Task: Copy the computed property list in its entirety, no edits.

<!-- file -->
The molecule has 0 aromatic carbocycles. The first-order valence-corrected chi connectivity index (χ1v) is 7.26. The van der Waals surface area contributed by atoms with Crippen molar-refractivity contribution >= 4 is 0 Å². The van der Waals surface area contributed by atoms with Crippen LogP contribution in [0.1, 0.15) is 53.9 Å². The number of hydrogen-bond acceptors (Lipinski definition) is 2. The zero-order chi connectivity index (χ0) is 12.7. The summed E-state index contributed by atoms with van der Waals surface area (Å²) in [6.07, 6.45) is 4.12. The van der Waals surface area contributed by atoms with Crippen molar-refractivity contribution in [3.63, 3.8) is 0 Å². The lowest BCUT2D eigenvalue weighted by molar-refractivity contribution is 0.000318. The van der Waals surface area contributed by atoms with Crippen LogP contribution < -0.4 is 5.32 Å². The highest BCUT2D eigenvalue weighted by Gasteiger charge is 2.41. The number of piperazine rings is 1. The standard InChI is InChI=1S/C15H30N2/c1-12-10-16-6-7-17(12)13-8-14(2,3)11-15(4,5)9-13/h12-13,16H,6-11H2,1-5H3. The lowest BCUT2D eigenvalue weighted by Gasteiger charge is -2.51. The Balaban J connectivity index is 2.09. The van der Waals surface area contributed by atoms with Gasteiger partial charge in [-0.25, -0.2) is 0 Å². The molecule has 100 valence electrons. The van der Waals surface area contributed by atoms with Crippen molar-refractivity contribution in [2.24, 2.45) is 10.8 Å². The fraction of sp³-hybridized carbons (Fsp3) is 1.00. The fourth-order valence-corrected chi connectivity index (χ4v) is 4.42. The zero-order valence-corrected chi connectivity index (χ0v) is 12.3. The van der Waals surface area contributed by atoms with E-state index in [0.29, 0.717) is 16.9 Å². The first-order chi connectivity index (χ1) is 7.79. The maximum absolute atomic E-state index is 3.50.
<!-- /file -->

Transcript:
The molecule has 0 aromatic carbocycles. The first-order valence-corrected chi connectivity index (χ1v) is 7.26. The van der Waals surface area contributed by atoms with Crippen molar-refractivity contribution >= 4 is 0 Å². The van der Waals surface area contributed by atoms with Crippen LogP contribution in [0.1, 0.15) is 53.9 Å². The number of hydrogen-bond acceptors (Lipinski definition) is 2. The zero-order chi connectivity index (χ0) is 12.7. The summed E-state index contributed by atoms with van der Waals surface area (Å²) in [6.07, 6.45) is 4.12. The van der Waals surface area contributed by atoms with Crippen molar-refractivity contribution in [3.63, 3.8) is 0 Å². The lowest BCUT2D eigenvalue weighted by molar-refractivity contribution is 0.000318. The van der Waals surface area contributed by atoms with Crippen LogP contribution < -0.4 is 5.32 Å². The highest BCUT2D eigenvalue weighted by Gasteiger charge is 2.41. The number of piperazine rings is 1. The standard InChI is InChI=1S/C15H30N2/c1-12-10-16-6-7-17(12)13-8-14(2,3)11-15(4,5)9-13/h12-13,16H,6-11H2,1-5H3. The lowest BCUT2D eigenvalue weighted by Gasteiger charge is -2.51. The Balaban J connectivity index is 2.09. The van der Waals surface area contributed by atoms with Gasteiger partial charge in [-0.25, -0.2) is 0 Å². The molecule has 100 valence electrons. The van der Waals surface area contributed by atoms with Crippen molar-refractivity contribution in [2.24, 2.45) is 10.8 Å². The fraction of sp³-hybridized carbons (Fsp3) is 1.00. The fourth-order valence-corrected chi connectivity index (χ4v) is 4.42. The zero-order valence-corrected chi connectivity index (χ0v) is 12.3. The van der Waals surface area contributed by atoms with E-state index in [0.29, 0.717) is 16.9 Å². The first-order chi connectivity index (χ1) is 7.79. The maximum absolute atomic E-state index is 3.50.